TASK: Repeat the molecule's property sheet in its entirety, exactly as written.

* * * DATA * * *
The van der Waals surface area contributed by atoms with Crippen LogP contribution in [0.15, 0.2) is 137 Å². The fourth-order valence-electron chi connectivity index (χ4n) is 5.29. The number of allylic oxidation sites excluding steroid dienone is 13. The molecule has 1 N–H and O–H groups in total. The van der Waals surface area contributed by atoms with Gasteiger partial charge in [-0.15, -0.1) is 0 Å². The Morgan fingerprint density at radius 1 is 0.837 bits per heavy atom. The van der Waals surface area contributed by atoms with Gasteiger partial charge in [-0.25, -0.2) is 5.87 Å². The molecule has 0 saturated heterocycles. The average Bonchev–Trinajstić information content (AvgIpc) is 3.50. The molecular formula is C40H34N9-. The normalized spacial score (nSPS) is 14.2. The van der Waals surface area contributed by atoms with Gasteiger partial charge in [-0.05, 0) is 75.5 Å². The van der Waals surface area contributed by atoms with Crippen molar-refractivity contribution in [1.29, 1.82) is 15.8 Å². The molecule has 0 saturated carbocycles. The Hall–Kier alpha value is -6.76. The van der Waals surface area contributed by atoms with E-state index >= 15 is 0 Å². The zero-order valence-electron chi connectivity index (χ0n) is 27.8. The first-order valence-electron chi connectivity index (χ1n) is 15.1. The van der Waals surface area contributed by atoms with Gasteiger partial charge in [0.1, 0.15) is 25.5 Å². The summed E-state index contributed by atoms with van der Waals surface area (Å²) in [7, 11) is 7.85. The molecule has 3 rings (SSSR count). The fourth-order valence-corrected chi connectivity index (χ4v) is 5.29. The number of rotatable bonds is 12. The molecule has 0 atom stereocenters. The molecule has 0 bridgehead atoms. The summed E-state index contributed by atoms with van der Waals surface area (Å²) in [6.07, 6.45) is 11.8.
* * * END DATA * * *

The van der Waals surface area contributed by atoms with Crippen LogP contribution in [0.15, 0.2) is 137 Å². The fourth-order valence-electron chi connectivity index (χ4n) is 5.29. The number of allylic oxidation sites excluding steroid dienone is 13. The molecule has 1 N–H and O–H groups in total. The van der Waals surface area contributed by atoms with Gasteiger partial charge in [-0.15, -0.1) is 0 Å². The Morgan fingerprint density at radius 1 is 0.837 bits per heavy atom. The van der Waals surface area contributed by atoms with Gasteiger partial charge in [-0.25, -0.2) is 5.87 Å². The molecule has 0 saturated heterocycles. The average Bonchev–Trinajstić information content (AvgIpc) is 3.50. The molecular formula is C40H34N9-. The normalized spacial score (nSPS) is 14.2. The van der Waals surface area contributed by atoms with Gasteiger partial charge in [-0.05, 0) is 75.5 Å². The van der Waals surface area contributed by atoms with Crippen molar-refractivity contribution in [1.29, 1.82) is 15.8 Å². The molecule has 0 saturated carbocycles. The Hall–Kier alpha value is -6.76. The van der Waals surface area contributed by atoms with E-state index >= 15 is 0 Å². The zero-order valence-electron chi connectivity index (χ0n) is 27.8. The first-order valence-electron chi connectivity index (χ1n) is 15.1. The van der Waals surface area contributed by atoms with Gasteiger partial charge in [0.1, 0.15) is 25.5 Å². The summed E-state index contributed by atoms with van der Waals surface area (Å²) in [7, 11) is 7.85. The molecule has 3 rings (SSSR count). The fourth-order valence-corrected chi connectivity index (χ4v) is 5.29. The number of rotatable bonds is 12. The molecule has 0 atom stereocenters. The molecule has 0 bridgehead atoms. The summed E-state index contributed by atoms with van der Waals surface area (Å²) in [6.07, 6.45) is 11.8.